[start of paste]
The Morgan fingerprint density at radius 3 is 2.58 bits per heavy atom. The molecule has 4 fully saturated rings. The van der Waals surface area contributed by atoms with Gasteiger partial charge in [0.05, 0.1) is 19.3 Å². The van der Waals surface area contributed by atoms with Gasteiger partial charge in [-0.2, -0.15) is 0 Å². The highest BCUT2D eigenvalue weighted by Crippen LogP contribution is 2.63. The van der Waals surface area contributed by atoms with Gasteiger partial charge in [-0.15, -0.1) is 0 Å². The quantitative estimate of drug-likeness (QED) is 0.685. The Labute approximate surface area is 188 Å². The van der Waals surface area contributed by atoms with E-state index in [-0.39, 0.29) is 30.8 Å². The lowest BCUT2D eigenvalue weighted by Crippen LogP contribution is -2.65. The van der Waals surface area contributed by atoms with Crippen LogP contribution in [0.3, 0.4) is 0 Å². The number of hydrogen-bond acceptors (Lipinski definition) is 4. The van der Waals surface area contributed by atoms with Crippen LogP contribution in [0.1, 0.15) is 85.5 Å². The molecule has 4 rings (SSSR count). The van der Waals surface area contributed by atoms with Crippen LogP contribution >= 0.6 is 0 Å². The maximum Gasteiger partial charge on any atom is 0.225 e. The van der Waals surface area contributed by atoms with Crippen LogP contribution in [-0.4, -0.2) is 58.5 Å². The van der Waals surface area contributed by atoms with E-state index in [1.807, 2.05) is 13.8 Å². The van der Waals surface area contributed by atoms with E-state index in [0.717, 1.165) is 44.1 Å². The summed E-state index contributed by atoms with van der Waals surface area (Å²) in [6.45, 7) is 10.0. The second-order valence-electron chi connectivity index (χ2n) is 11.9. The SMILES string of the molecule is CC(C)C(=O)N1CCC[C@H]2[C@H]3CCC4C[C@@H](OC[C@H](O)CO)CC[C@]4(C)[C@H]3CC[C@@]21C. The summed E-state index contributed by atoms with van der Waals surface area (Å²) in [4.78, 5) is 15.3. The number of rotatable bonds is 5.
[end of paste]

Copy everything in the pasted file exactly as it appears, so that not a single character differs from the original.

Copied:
The Morgan fingerprint density at radius 3 is 2.58 bits per heavy atom. The molecule has 4 fully saturated rings. The van der Waals surface area contributed by atoms with Gasteiger partial charge in [0.05, 0.1) is 19.3 Å². The van der Waals surface area contributed by atoms with Gasteiger partial charge in [-0.2, -0.15) is 0 Å². The highest BCUT2D eigenvalue weighted by Crippen LogP contribution is 2.63. The van der Waals surface area contributed by atoms with Gasteiger partial charge in [-0.15, -0.1) is 0 Å². The quantitative estimate of drug-likeness (QED) is 0.685. The Labute approximate surface area is 188 Å². The van der Waals surface area contributed by atoms with E-state index in [-0.39, 0.29) is 30.8 Å². The lowest BCUT2D eigenvalue weighted by Crippen LogP contribution is -2.65. The van der Waals surface area contributed by atoms with Crippen LogP contribution in [0.3, 0.4) is 0 Å². The number of hydrogen-bond acceptors (Lipinski definition) is 4. The van der Waals surface area contributed by atoms with Crippen LogP contribution in [0.1, 0.15) is 85.5 Å². The molecule has 4 rings (SSSR count). The van der Waals surface area contributed by atoms with Crippen LogP contribution >= 0.6 is 0 Å². The maximum Gasteiger partial charge on any atom is 0.225 e. The van der Waals surface area contributed by atoms with Crippen LogP contribution in [-0.4, -0.2) is 58.5 Å². The van der Waals surface area contributed by atoms with E-state index in [1.807, 2.05) is 13.8 Å². The van der Waals surface area contributed by atoms with E-state index in [0.717, 1.165) is 44.1 Å². The summed E-state index contributed by atoms with van der Waals surface area (Å²) in [6.45, 7) is 10.0. The second-order valence-electron chi connectivity index (χ2n) is 11.9. The SMILES string of the molecule is CC(C)C(=O)N1CCC[C@H]2[C@H]3CCC4C[C@@H](OC[C@H](O)CO)CC[C@]4(C)[C@H]3CC[C@@]21C. The summed E-state index contributed by atoms with van der Waals surface area (Å²) in [4.78, 5) is 15.3. The number of rotatable bonds is 5.